With all the talk about volatility and the dollar strengthening… it appears the dollar stalled out in January, and has gone nowhere since. On January 27, the dollar was trading at 1.13 against the Euro and it’s there again today – the dollar has essentially gone nowhere in 6 months.
What we’re seeing is an extended period of non-directional movement in the dollar. This is a situation where large dollar gains and losses are typical – with the media focusing more on the strong dollar than the weak giving us the illusion that the dollar is strengthening when it is really just drifting sideways for an extended period.
The root cause of the non-directional market is uncertainty. As traders, we understand that the only guarantee in the markets is uncertainty, but this type of uncertainty is different. For example, it’s easy to frame uncertainty during a rate decision – if the rates increase the dollar goes up. If the rates drop the dollar weakens. However, the uncertainty of having one fed meeting after another with conflicting economic data is much more difficult to forecast future movement.
And there is a lot of this type of uncertainty in our world. Among them is the uncertainty surrounding the Greek debt defaults and the Grexit from the Eurozone. An exit could bring contagion to financial markets – the extent to which no one really knows.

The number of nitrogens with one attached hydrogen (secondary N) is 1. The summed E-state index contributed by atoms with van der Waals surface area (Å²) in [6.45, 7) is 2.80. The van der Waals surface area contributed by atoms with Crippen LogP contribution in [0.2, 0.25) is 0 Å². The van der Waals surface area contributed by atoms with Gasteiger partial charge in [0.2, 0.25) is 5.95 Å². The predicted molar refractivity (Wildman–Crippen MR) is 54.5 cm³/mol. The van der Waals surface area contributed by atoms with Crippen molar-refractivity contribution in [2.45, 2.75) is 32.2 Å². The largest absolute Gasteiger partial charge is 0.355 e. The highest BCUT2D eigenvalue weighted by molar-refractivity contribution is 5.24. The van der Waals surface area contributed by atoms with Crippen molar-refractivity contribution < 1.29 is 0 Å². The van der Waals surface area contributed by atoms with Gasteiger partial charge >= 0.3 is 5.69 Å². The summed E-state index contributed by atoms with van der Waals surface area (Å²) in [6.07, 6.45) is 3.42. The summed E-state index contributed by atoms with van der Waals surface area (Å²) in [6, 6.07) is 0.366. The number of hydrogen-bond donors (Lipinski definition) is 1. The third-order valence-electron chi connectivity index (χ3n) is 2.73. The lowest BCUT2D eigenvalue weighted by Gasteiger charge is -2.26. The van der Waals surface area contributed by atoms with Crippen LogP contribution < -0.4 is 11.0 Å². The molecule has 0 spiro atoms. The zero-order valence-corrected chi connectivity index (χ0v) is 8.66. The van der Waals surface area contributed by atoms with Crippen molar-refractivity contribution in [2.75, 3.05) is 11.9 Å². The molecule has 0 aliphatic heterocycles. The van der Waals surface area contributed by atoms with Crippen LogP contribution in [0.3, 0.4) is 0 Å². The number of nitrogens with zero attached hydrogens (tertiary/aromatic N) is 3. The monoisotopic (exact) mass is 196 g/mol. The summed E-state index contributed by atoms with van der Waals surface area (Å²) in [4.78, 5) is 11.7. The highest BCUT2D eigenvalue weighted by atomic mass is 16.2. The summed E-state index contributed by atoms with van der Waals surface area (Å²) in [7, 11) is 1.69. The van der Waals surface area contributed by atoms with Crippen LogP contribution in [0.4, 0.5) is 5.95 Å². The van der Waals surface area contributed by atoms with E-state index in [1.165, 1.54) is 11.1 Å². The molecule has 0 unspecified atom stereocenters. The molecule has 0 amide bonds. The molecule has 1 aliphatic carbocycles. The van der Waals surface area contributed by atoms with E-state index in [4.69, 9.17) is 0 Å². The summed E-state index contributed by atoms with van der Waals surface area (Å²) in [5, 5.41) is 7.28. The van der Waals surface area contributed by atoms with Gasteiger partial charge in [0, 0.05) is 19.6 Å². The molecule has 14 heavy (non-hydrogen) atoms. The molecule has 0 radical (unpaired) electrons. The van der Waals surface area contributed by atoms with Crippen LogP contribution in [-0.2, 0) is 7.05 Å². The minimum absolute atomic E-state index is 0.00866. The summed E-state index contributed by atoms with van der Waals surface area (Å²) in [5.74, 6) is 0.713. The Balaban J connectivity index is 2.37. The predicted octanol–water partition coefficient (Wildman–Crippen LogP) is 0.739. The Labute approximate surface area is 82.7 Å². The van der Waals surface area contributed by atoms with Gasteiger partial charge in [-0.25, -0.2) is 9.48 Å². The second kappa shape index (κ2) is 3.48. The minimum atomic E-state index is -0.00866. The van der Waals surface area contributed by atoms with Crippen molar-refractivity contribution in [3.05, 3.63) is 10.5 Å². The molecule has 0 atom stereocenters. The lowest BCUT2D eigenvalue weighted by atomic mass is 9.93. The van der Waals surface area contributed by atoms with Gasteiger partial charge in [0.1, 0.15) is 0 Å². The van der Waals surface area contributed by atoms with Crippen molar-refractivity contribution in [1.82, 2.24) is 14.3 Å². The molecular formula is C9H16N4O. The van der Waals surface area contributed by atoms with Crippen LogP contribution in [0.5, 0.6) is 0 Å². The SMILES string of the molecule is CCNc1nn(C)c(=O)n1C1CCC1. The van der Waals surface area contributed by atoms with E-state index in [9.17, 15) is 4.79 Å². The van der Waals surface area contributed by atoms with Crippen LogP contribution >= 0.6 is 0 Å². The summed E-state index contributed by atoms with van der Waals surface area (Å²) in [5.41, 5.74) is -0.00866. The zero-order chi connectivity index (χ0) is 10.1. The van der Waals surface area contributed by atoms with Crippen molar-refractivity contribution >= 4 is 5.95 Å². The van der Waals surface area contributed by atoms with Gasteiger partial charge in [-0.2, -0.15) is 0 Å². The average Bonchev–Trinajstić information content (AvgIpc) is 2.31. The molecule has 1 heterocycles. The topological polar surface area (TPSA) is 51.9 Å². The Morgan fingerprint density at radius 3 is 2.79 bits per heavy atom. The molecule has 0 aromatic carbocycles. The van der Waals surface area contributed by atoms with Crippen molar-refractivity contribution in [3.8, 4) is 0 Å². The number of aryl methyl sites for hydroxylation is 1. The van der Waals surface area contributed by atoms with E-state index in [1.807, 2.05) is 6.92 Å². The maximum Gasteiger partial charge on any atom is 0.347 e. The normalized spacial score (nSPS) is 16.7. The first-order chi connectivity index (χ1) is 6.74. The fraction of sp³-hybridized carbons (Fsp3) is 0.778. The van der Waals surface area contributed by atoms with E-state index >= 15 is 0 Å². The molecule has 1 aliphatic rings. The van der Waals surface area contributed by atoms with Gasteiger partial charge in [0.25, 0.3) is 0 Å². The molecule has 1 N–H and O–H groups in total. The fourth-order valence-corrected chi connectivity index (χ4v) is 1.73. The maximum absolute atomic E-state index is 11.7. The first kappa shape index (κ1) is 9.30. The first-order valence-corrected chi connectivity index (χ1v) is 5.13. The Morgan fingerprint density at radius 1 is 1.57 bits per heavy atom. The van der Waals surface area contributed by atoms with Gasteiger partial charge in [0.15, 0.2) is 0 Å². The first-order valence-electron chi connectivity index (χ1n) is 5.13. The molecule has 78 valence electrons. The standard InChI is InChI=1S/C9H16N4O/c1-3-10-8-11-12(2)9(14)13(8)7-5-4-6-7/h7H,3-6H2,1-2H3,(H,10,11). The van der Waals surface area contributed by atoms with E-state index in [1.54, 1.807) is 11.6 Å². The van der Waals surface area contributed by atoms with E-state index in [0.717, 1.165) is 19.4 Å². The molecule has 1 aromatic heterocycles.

Geopolitical tensions (such as ISIS, South China Sea, and Ukraine) also make directional bias difficult. At any moment tensions could flare resulting in greater uncertainty.
Adding to the uncertain cauldron, is the presidential race in the US, where we have an ever-expanding pool of candidates with no candidate showing any real sign of strength. There is also the dysfunctional relationship between the Whitehouse and Congress, and their inability to settle on any meaningful fiscal policy.
All these factors make forecasting future trends foggy at best.
What do you do in markets like this? The easiest solution is to use different models. Fading the outside of the range is an effective strategy. Reversals will tend to yield better results than breakouts. Smaller timeframes will still have directional bias – albeit with smaller returns. And taking small incremental profits is better than hitting home runs.
Traders can survive periods of non-direction if we remember the rules are different and it requires a different book of play. Don’t forget the rule of volatility – the market oscillate from periods of high volatility to low. We are in a low volatility period so the next move is to an increase… Clarity on any of the issues mentioned in this article could be a catalyst for that shift and you need to be prepared!